By Michael Brenneis
Coming at a time when the current federal administration continues to relax pollution controls, a new paper under review presents evidence that exposure to pollution—including that from motor vehicles—reduces the survival rate of individuals who have contracted COVID-19. Those most at risk of death have underlying diseases which may be due to, or exacerbated by, long-term pollution exposure. This adds to the mounting awareness that disadvantaged communities may disproportionately bear the brunt of the effects of COVID-19.
Particulate pollution with a size of less than 2.5 micrometers (PM2.5) consists of solid particles and liquid droplets produced largely by burning fuels for power generation, heating, or in motor vehicles. The motor vehicle component is contributed by exhaust, and some portion of tire and brake wear particles. PM2.5 can also form in the air as a result of reactions between sulfur dioxide and nitrogen oxides, which are emitted by industry and the previously mentioned sources.
Source proximity can play a role in increasing exposure. In urban areas, those living near high-volume roadways can have elevated exposure levels far beyond those living at a distance of 500 to 1,000 feet. Even with the current VMT reductions, due to the COVID-19 pandemic, this legacy of PM2.5 exposure is visible in the COVID-19 death rate, according to the researchers.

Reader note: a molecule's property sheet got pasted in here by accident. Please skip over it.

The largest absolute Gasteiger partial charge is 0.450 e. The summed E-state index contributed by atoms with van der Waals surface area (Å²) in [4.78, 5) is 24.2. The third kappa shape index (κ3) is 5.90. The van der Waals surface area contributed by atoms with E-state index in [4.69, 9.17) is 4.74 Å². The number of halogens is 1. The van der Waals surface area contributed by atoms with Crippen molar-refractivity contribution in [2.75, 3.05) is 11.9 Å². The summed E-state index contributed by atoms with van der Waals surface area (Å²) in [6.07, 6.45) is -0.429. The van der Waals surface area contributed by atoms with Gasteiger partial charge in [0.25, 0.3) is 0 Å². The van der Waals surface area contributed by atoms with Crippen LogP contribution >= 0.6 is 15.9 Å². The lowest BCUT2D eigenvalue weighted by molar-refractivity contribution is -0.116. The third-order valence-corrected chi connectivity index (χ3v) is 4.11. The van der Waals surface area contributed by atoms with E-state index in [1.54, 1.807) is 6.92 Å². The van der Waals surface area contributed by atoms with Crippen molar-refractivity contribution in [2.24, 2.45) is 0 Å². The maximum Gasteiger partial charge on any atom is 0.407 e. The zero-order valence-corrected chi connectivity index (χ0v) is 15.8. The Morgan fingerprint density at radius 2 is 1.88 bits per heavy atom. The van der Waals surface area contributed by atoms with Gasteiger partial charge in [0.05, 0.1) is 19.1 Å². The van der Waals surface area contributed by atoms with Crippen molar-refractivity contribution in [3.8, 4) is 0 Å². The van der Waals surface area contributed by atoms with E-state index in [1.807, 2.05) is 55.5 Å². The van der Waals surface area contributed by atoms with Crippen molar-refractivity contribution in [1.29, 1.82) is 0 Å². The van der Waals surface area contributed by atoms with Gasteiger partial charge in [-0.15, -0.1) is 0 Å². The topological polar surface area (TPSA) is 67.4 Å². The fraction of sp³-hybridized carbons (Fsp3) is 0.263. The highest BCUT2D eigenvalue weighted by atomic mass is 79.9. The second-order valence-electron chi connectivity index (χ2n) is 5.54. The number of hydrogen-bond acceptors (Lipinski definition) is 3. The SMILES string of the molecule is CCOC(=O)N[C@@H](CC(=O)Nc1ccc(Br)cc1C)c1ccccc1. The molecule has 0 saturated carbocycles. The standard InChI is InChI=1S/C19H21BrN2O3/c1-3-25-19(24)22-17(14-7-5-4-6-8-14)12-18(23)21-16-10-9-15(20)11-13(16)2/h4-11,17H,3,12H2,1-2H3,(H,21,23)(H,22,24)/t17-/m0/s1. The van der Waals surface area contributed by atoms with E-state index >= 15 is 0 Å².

The authors looked at data from 3,080 counties representing 98 percent of the U.S. population, compared long-term average PM2.5 exposure to COVID-19 deaths, and adjusted for socioeconomic factors, population density, and other population characteristics. Their model associates an increase of only 1 microgram of PM2.5 per cubic meter of atmosphere with a 15% increase in the COVID-19 death rate.
Long-term exposure to pollution can contribute to many of the diseases that increase the risk of death from COVID-19. Who is most at risk for pollution exposure, especially that from traffic? According to the CDC:
In the United States, it is widely accepted that economically disadvantaged and minority populations share a disproportionate burden of air pollution exposure and risk. A growing body of evidence demonstrates that minority populations and persons of lower socioeconomic status experience higher residential exposure to traffic and traffic-related air pollution than nonminorities and persons of higher socioeconomic status. Two recent studies have confirmed that these racial/ethnic and socioeconomic disparities also exist on a national scale
At some point the rationing of medical treatment and equipment—we are already seeing this with COVID-19 tests and N-95 masks—may expand to include ventilators and hospital beds. Under such circumstances, those patients with underlying diseases or “exclusion criteria,” related to PM2.5 exposure, may not receive crucial medical interventions.
Michael Brenneis is an Associate Researcher at SSTI.